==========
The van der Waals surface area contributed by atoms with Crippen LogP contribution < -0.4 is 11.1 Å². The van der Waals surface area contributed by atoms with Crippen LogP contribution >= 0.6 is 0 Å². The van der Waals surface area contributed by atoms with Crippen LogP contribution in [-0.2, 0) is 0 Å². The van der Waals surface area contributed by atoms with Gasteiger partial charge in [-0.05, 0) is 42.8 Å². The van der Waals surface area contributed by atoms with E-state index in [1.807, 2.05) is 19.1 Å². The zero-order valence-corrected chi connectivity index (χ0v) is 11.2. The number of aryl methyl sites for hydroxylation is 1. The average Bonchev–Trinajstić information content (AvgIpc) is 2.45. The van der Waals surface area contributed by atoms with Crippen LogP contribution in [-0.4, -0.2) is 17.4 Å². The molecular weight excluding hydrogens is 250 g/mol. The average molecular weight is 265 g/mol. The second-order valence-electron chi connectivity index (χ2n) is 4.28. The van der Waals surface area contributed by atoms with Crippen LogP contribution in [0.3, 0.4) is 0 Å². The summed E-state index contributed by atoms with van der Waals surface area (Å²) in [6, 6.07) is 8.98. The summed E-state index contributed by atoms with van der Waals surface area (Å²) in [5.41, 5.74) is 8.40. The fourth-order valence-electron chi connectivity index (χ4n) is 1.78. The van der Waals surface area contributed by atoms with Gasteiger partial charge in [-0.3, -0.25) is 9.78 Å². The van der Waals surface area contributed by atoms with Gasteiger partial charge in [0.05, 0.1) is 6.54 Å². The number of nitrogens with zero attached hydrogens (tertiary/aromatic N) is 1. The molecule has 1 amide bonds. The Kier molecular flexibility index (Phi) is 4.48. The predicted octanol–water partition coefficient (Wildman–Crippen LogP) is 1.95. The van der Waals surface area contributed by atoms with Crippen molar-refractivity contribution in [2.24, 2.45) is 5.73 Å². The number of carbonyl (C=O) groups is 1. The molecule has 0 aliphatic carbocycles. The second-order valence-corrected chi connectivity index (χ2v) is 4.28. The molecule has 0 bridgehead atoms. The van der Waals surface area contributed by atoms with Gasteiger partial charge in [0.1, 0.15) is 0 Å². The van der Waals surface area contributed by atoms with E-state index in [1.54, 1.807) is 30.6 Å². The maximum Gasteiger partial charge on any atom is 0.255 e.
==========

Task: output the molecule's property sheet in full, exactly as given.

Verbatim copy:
The van der Waals surface area contributed by atoms with Crippen LogP contribution < -0.4 is 11.1 Å². The van der Waals surface area contributed by atoms with Crippen LogP contribution >= 0.6 is 0 Å². The van der Waals surface area contributed by atoms with Crippen LogP contribution in [-0.2, 0) is 0 Å². The van der Waals surface area contributed by atoms with Gasteiger partial charge in [-0.05, 0) is 42.8 Å². The van der Waals surface area contributed by atoms with E-state index in [1.807, 2.05) is 19.1 Å². The zero-order valence-corrected chi connectivity index (χ0v) is 11.2. The number of aryl methyl sites for hydroxylation is 1. The average Bonchev–Trinajstić information content (AvgIpc) is 2.45. The van der Waals surface area contributed by atoms with Crippen LogP contribution in [-0.4, -0.2) is 17.4 Å². The molecular weight excluding hydrogens is 250 g/mol. The average molecular weight is 265 g/mol. The second-order valence-electron chi connectivity index (χ2n) is 4.28. The van der Waals surface area contributed by atoms with Crippen LogP contribution in [0.3, 0.4) is 0 Å². The summed E-state index contributed by atoms with van der Waals surface area (Å²) in [6, 6.07) is 8.98. The summed E-state index contributed by atoms with van der Waals surface area (Å²) in [5.41, 5.74) is 8.40. The fourth-order valence-electron chi connectivity index (χ4n) is 1.78. The van der Waals surface area contributed by atoms with Gasteiger partial charge in [-0.3, -0.25) is 9.78 Å². The van der Waals surface area contributed by atoms with Gasteiger partial charge in [0.05, 0.1) is 6.54 Å². The number of nitrogens with zero attached hydrogens (tertiary/aromatic N) is 1. The molecule has 1 amide bonds. The Kier molecular flexibility index (Phi) is 4.48. The predicted octanol–water partition coefficient (Wildman–Crippen LogP) is 1.95. The van der Waals surface area contributed by atoms with Crippen molar-refractivity contribution in [2.24, 2.45) is 5.73 Å². The number of carbonyl (C=O) groups is 1. The molecule has 0 aliphatic carbocycles. The second-order valence-corrected chi connectivity index (χ2v) is 4.28. The molecule has 0 bridgehead atoms. The van der Waals surface area contributed by atoms with Gasteiger partial charge in [0.1, 0.15) is 0 Å². The van der Waals surface area contributed by atoms with E-state index in [1.54, 1.807) is 30.6 Å². The maximum Gasteiger partial charge on any atom is 0.255 e.